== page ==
Davison Cheney: Next time I watch BYU football on ESPN, I'm turning the sound off

By Davison Cheney

For the Deseret News

Published: Wednesday, Nov. 13 2013 12:45 p.m. MST

Craig Bills (20) of the Brigham Young Cougars recovers a fumble against Wisconsin during NCAA football in Madison, Saturday, Nov. 9, 2013.

Ravell Call, Deseret News

Enlarge photo»

I was excited for the entire two weeks prior to the BYU vs. Wisconsin game last Saturday because my BYU Cougars were going to be on ESPN!

Not ESPN 2 — which is certainly not chopped liver — and not on the FLMNFTTWB (Football Lovers Mountain Network For Teams That Wear Blue).

I certainly don’t mean to knock any of those channels. If the BYU game isn't being broadcast, I would be pleased as punch to have it on the QVC channel in place of the "Opal Jewelry After Dinner Show." If I can't see my favorite college team on TV somewhere, then life — as my kids know it — is over for the weekend.

But ESPN! The mother of all sports channels, the first and the last, the Lucy and Desi, the big kahuna of hunas everywhere.

I rushed home from work and sat down with my family, a bowl of butter with some popcorn and an enchilada or two. I allowed myself a Diet Coke due to the incredibly special occasion.

Anticipation turned into intense hope, which evolved into prayer and bargaining with heaven that I would try to be a better father if only Kyle Van Noy would just take out a Badger or two, or if Taysom Hill could do that Pocatello-thing he does so well.

I watched my team lose by 10 points to a top-25 big red team whose tradition of excellent defense could have been stitched on the back of their shirts.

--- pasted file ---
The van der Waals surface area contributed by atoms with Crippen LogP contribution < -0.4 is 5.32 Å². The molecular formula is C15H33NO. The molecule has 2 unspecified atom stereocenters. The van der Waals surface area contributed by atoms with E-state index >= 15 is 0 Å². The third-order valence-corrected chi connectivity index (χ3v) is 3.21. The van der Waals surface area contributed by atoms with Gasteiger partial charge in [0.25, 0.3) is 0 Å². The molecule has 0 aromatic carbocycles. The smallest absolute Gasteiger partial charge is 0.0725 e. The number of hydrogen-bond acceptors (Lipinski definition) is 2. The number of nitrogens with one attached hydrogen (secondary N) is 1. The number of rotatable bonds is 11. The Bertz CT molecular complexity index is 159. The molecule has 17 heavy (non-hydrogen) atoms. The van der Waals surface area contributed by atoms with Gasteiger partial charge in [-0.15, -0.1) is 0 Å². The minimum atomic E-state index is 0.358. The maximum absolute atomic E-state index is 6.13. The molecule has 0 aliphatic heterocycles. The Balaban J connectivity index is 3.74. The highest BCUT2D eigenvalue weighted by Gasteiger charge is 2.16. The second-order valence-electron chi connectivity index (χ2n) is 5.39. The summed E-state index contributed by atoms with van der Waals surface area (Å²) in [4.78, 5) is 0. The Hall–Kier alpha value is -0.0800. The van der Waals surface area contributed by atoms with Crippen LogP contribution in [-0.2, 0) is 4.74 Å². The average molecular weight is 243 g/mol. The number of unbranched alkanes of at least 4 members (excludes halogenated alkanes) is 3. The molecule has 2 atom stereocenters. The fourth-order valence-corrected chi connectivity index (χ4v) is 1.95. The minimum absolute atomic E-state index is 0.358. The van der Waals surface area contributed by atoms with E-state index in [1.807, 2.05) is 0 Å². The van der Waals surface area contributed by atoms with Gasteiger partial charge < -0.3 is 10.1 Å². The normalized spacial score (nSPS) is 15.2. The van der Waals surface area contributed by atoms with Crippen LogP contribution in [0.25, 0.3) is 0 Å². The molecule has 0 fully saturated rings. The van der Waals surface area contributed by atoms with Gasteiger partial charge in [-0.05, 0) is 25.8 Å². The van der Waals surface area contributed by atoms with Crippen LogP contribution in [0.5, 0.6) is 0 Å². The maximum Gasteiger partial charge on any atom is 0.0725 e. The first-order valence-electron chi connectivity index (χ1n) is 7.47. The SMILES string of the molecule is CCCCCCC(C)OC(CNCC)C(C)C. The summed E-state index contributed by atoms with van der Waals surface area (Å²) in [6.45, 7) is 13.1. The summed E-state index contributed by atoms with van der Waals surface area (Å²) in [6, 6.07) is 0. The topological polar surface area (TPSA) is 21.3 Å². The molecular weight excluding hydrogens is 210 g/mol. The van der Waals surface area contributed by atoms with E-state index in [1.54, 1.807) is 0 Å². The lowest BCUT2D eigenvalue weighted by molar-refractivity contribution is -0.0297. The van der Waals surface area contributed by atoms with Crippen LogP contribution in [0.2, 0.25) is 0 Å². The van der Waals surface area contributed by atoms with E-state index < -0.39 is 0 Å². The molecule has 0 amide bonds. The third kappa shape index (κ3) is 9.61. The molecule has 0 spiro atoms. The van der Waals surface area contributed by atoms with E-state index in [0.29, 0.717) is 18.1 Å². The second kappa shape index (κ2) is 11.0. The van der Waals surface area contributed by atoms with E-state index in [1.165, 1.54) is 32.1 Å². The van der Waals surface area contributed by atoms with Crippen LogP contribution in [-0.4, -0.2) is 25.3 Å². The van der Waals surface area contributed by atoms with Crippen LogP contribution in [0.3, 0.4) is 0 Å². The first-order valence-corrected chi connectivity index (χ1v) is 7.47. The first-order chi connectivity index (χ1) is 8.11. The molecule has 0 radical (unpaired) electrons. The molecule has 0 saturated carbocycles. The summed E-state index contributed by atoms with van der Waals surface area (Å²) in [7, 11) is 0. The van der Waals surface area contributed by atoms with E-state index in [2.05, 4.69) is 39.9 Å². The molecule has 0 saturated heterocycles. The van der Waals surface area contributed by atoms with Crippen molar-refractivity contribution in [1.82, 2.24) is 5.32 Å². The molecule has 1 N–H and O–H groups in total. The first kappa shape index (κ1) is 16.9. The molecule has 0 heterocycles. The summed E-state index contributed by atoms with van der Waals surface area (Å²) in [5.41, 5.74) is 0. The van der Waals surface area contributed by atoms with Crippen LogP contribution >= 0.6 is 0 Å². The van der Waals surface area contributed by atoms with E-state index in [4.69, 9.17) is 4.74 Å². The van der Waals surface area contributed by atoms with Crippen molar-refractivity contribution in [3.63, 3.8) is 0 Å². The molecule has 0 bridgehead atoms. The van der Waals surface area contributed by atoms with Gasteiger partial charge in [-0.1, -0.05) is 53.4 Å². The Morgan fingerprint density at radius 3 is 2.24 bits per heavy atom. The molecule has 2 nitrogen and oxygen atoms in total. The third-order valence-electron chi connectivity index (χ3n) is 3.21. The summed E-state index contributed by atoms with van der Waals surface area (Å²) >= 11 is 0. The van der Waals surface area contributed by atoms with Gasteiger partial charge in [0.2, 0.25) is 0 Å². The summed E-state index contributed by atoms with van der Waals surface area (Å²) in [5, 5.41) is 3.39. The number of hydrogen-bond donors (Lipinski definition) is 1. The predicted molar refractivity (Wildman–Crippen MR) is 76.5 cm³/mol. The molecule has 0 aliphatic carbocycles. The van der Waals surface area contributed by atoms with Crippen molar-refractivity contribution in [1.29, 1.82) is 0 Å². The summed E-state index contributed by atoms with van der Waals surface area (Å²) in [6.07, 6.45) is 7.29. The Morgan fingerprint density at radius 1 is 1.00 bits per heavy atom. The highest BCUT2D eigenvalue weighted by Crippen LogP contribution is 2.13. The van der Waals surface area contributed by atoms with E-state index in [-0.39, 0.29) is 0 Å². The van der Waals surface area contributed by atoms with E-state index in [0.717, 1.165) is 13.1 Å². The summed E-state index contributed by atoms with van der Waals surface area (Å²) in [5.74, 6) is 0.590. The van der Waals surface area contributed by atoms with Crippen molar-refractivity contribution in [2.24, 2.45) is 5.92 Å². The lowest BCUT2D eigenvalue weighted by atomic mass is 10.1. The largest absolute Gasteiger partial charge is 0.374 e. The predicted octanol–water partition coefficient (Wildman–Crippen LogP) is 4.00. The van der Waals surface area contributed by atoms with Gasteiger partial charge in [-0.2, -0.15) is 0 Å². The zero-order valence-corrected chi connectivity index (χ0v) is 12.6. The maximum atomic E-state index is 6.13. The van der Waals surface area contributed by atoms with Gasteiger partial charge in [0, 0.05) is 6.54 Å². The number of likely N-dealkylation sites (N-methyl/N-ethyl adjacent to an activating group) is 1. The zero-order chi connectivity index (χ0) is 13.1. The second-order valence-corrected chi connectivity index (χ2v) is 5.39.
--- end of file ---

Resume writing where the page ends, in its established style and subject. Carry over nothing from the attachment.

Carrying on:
It only took a moment for me to realize there were two separate games going on: the one I was watching and the one I was listening to. While I watched my team get beat, I had to listen to my team get dismissed and dissed and a few other "d" words.

I know that it's hard for the men who wear pressed and laundered size 22/long and wide dress shirts to be impartial. After all, sports is their bread and butter. It's how they feed their families. It's what keeps their necks so thick.

National sports commentators are going to have opinions and they are going to bring those opinions to the table when they are wired for sound.

Besides, everyone has an opinion on BYU. The Cougars have ended the season in the Top 25 18 times isince 1977, with a .727 win percentage since 2005. National television sports commentators would be foolish not to have an opinion on the Cougars.

But, holy opinionation! After sitting through two hours of hearing their point of view on why BYU was going to lose, why the Cougars would never-ever do well, and suffering through one of them laughing when Taysom Hill's play failed, I was ready to cut off the power.

Then they dropped the straw that broke my camel's back. The discussion came around again to the foolish decision BYU made to go independent, and the "fact" that no one wanted to go to Provo to play at LaVell Edwards Stadium.

The hair on the back of my neck stood at attention. I turned around to see my wife ripping a throw pillow into bite-sized pieces.

I turned the game off and left the room. She turned it back on and turned down the sound. We listened to KSL’s commentary. Yes, it was 10 or 15 seconds out of sync — like Lina Lamont's "no, no, no … yes, yes, yes" in "Singing in the Rain." It didn't matter.

I don’t care how much those commentators get paid or how they look in their purple ties and Gray-Away hair dye. I am tired of their constant badgering of BYU — as if the badgering from the actual Badgers was not enough.

Who would want to go to Provo, they want to know? Notre Dame for one. Actually, try for two.

Remember Georgia Tech and Boise State? How about Texas, anyone? (Though the Longhorns may have second thoughts about Provo now for a completely different reason — Texas 21 to BYU's 40.)

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